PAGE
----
The Great Day of Their Wrath (Revelation 6.12–17)

It has been said that God is slow, but never late. God’s slowness to fulfill his promise of a just world order redounds to the benefit of us sinners, who are given ample time to repent of the error of our ways. But God’s patience is not limitless. As C.S. Lewis somewhere puts it, there are only two kinds of people in the world: those who say to God, “Your will be done,” and those to whom God says, “Your will be done.” When God determines that more time will not result in another change of heart, then he will … Continue reading The Great Day of Their Wrath (Revelation 6.12–17)

O Sovereign Lord, How Long? (Revelation 6.9–11)

Submission, peacemaking, generosity, and hospitality all require patience: Patience with a corrupt government to reform, with the violent to act peaceably, with the poor to move from dependency to productivity, and with the sick to heal. The last two items are borne with comparative ease. The first two items? Not so much. It is fascinating to me that after describing the devastation wrought on earth by the four horsemen of the Apocalypse (Rev. 6:1-8), John turns again to a scene in the throne room of heaven (6:9-11). There, he sees “under the altar the souls of those who had been … Continue reading O Sovereign Lord, How Long? (Revelation 6.9–11)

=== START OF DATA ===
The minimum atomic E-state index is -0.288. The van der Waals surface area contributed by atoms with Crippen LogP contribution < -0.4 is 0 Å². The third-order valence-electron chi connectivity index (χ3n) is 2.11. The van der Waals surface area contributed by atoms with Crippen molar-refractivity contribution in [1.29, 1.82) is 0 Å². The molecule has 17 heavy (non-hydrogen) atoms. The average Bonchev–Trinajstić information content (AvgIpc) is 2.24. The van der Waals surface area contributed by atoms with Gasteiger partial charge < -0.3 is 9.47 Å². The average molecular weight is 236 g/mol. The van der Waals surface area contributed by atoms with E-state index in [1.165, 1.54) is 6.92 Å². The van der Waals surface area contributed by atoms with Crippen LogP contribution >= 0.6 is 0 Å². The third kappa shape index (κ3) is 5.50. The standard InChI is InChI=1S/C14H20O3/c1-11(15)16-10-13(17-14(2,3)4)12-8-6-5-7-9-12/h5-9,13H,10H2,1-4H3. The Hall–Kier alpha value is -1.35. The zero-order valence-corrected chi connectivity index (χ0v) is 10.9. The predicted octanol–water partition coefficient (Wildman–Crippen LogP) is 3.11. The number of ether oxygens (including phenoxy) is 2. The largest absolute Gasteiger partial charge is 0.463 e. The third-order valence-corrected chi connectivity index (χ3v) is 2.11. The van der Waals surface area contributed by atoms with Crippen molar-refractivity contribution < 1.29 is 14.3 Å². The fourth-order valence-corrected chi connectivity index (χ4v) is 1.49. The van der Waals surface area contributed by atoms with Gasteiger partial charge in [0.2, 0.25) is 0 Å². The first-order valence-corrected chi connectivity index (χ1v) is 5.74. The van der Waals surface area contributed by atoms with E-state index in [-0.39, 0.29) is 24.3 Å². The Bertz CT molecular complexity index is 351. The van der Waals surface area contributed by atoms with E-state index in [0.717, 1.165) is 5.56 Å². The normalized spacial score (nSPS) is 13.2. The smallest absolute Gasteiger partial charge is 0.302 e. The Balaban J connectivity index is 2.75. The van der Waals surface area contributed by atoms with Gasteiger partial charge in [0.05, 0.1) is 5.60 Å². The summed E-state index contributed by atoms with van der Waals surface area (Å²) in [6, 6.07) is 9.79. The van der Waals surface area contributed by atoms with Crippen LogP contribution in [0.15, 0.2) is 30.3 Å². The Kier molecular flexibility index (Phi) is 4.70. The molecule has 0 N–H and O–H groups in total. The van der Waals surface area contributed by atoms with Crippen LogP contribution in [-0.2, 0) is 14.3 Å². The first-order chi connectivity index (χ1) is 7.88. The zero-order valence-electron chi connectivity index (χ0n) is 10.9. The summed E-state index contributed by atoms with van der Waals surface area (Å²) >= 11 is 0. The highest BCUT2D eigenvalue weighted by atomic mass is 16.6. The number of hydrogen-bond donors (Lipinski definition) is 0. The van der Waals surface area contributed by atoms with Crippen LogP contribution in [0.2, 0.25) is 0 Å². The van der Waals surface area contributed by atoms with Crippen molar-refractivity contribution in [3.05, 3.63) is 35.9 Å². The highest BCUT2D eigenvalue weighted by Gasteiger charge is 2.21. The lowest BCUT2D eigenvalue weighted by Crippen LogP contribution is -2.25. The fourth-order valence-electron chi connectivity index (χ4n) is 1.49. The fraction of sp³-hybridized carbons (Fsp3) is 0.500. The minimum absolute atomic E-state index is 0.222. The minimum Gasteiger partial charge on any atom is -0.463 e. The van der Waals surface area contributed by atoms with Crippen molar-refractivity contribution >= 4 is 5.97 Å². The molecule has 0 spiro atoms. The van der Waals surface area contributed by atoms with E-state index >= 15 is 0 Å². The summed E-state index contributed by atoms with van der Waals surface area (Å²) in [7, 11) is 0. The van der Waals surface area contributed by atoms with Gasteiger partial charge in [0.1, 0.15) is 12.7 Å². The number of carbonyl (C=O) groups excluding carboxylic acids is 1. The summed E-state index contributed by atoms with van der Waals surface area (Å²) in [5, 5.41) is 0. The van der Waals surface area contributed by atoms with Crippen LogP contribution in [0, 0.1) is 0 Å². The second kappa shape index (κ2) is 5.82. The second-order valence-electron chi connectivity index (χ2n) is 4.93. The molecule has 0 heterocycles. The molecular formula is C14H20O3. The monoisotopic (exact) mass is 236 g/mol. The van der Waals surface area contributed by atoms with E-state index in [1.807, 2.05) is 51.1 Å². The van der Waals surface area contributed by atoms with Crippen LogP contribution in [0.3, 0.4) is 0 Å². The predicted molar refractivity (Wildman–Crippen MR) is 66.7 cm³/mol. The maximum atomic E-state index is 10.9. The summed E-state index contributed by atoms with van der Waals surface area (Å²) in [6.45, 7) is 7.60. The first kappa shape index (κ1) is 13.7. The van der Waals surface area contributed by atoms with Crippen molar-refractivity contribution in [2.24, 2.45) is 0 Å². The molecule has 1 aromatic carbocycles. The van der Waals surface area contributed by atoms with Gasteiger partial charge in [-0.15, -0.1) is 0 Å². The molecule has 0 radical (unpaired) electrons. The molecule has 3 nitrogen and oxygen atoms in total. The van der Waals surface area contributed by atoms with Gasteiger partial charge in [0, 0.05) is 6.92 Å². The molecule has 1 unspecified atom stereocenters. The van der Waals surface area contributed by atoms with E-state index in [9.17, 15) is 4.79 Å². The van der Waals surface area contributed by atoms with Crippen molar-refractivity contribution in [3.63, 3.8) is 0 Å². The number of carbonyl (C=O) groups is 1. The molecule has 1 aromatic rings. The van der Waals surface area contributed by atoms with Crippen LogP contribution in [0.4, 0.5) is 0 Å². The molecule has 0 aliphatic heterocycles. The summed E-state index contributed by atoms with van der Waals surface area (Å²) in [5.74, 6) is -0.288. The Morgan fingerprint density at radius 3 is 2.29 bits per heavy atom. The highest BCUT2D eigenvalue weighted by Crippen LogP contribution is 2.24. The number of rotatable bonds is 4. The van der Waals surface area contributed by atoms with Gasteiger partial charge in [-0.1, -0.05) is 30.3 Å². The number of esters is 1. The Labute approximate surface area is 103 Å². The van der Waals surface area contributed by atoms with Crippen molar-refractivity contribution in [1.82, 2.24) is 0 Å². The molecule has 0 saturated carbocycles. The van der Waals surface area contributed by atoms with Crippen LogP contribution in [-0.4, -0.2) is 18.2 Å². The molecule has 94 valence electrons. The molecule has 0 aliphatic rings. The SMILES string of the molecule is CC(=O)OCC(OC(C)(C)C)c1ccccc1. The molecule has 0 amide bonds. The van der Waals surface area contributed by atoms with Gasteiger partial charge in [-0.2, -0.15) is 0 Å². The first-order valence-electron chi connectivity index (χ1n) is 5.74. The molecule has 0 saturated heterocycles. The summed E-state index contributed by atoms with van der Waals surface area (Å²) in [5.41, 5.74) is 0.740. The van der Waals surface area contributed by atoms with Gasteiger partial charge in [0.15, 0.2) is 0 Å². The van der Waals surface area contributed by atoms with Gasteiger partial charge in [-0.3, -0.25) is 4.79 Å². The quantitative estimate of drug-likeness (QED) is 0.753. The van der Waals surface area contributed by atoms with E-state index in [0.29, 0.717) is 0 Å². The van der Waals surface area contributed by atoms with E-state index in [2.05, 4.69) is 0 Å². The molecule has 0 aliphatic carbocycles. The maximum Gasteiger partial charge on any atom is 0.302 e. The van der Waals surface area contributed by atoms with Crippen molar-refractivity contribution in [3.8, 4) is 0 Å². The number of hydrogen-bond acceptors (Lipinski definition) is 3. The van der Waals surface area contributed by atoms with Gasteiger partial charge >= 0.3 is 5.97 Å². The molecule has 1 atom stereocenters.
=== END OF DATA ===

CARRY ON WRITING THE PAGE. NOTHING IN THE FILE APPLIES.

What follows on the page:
The Four Horsemen of the Apocalypse (6.1–8) 

There are many believers enduring tribulation all around the world right now. Enduring tribulation raises the question, how shall we then live? The answer to this question depends on “then.” It depends, in other words, on the environment we are called by God to inhabit. As we read Revelation 6.1–8, it becomes clear that God calls some of us to live in an environment of conquest, war, scarcity, famine, pestilence, and death—or at least to be prepared to do so. Consider three facts: First, conquest, war, scarcity, and the like describe the actual conditions of many Christians around the world … Continue reading The Four Horsemen of the Apocalypse (6.1–8) 

When Will the Great Tribulation Take Place? (Revelation 6:1-8:5)